South Africa’s graft ombudsman has suggested changes to the nation’s constitution to amend the Reserve Bank’s primary objective of protecting the value of the currency.
The chairman of parliament’s justice committee should start a process to change section 224 that sets out the central bank’s primary objective, Public Protector Busisiwe Mkhwebane said in a report handed to reporters in the capital, Pretoria, on Monday. The proposed amendments remove the reference to the Reserve Bank’s role to protect the value of the rand, a key element of the regulator’s inflation-targeting mandate.
Mkhwebane calls for the section to say “the primary object of the South African Reserve Bank is to promote balanced and sustainable economic growth in the republic, while ensuring that the socioeconomic well-being of the citizens is protected.”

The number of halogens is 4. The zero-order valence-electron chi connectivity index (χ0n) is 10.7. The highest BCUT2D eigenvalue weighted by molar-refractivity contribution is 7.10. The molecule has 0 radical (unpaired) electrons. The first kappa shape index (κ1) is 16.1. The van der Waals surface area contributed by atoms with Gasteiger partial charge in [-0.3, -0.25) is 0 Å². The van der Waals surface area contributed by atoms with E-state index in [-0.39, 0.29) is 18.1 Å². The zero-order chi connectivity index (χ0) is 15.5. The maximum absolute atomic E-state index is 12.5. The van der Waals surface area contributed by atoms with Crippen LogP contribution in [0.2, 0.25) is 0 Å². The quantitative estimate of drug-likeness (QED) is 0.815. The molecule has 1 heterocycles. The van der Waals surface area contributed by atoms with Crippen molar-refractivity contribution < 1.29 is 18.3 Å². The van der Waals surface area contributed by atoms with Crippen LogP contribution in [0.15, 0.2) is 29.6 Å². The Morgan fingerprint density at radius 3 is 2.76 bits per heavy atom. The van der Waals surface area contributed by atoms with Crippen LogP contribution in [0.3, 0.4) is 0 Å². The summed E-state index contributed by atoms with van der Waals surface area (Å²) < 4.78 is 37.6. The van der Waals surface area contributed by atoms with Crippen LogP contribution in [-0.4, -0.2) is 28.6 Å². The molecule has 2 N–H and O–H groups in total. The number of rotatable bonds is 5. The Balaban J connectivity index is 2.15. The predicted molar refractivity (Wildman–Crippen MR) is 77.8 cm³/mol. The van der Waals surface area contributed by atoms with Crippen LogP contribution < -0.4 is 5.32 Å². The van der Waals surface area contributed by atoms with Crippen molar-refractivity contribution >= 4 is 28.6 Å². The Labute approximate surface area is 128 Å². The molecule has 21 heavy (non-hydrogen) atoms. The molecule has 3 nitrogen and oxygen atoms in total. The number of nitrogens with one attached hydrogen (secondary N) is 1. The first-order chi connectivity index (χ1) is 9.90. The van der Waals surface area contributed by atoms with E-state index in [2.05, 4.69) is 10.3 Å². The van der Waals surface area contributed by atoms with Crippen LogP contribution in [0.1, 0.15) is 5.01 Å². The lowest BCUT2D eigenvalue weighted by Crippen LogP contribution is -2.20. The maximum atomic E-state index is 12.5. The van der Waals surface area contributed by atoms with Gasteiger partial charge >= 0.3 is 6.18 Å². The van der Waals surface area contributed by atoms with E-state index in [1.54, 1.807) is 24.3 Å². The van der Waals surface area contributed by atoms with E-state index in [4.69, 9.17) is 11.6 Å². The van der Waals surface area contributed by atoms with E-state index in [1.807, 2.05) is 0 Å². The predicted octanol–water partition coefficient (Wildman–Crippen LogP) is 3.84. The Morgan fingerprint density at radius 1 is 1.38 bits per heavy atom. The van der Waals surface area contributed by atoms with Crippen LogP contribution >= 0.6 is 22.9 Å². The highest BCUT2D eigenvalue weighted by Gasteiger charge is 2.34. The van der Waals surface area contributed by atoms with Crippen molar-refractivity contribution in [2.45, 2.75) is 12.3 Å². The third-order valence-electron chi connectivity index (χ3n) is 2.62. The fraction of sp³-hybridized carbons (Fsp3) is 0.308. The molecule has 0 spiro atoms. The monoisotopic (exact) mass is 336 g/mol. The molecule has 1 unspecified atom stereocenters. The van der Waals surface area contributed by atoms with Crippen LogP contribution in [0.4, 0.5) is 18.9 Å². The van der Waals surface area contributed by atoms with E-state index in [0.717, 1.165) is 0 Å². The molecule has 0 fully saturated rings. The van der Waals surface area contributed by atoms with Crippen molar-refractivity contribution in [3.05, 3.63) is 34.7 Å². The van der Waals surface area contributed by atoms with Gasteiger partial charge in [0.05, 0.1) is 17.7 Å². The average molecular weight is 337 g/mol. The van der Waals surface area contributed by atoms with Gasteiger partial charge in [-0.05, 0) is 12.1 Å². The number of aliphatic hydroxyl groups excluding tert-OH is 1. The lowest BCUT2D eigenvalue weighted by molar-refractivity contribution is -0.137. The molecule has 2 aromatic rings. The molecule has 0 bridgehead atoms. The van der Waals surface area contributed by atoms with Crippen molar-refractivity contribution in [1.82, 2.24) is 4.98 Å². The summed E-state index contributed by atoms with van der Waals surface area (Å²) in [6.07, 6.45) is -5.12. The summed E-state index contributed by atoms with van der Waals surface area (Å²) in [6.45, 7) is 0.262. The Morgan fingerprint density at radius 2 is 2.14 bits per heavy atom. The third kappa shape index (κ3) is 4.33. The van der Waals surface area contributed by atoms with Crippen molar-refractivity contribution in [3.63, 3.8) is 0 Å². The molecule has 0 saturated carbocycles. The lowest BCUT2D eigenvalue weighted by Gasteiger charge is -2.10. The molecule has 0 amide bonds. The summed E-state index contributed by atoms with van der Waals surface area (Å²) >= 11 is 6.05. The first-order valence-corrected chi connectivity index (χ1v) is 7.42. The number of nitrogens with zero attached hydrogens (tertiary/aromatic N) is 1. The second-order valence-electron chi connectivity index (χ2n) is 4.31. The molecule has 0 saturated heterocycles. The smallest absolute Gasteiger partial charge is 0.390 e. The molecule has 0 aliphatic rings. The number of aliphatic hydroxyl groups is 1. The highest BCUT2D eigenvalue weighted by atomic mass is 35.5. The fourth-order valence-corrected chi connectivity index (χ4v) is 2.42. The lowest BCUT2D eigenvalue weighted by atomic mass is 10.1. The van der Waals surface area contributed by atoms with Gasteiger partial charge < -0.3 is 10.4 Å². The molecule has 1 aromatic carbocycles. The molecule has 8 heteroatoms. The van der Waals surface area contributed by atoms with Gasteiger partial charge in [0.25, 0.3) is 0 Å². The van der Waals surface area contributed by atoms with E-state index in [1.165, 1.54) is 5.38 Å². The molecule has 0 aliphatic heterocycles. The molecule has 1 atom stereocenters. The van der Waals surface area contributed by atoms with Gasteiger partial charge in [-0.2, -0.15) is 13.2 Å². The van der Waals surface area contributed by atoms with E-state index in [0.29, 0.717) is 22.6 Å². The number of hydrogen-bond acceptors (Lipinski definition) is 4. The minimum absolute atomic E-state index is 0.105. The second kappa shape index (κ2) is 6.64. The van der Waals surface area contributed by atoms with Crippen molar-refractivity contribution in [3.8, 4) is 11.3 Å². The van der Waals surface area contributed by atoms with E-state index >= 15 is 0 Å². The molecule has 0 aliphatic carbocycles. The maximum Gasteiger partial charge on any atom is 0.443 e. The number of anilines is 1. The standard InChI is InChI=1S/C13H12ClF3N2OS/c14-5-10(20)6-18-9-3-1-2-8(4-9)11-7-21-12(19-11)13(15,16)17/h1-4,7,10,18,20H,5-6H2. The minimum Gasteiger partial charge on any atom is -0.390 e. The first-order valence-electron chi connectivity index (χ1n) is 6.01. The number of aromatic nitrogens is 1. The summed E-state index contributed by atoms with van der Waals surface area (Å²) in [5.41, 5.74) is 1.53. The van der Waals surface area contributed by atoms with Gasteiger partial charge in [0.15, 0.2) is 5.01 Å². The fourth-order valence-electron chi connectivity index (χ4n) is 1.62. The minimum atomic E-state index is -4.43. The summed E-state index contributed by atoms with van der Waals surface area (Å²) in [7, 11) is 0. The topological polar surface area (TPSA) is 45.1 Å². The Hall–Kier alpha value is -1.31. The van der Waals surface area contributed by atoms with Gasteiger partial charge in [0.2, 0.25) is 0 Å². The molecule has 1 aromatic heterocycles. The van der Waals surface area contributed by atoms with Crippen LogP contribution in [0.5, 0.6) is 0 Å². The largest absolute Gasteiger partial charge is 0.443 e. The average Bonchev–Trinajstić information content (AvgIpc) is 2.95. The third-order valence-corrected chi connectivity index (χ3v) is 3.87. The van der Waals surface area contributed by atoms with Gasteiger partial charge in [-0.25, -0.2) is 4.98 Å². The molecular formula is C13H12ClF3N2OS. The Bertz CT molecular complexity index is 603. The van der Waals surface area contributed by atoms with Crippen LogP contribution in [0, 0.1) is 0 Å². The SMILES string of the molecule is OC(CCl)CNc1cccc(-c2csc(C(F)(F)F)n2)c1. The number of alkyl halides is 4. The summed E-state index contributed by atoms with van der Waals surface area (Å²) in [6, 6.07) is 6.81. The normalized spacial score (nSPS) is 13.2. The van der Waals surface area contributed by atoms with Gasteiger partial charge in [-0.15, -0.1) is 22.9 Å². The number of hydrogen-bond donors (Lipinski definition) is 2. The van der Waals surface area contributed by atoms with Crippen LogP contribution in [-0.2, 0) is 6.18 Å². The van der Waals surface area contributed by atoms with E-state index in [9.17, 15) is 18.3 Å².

The central bank’s independence is protected by the constitution and is cited as a pillar of institutional strength by credit-rating companies and investors. Altering the mandate may add to policy uncertainty after a cabinet reshuffle in March and changes to other regulations, including the Mining Charter. While Mkhwebane can propose changes to the constitution, she can’t order parliament to alter the law. A two-thirds majority of lawmakers is needed to change the constitution.
The rand extended a decline after the comments and was 1.6 percent weaker at 13.0175 per dollar by 8:57 p.m. in Johannesburg.
“The market doesn’t like the fact that they’re looking at changing the constitution or the mandate of the Reserve Bank,” Wichard Cilliers, a trader at…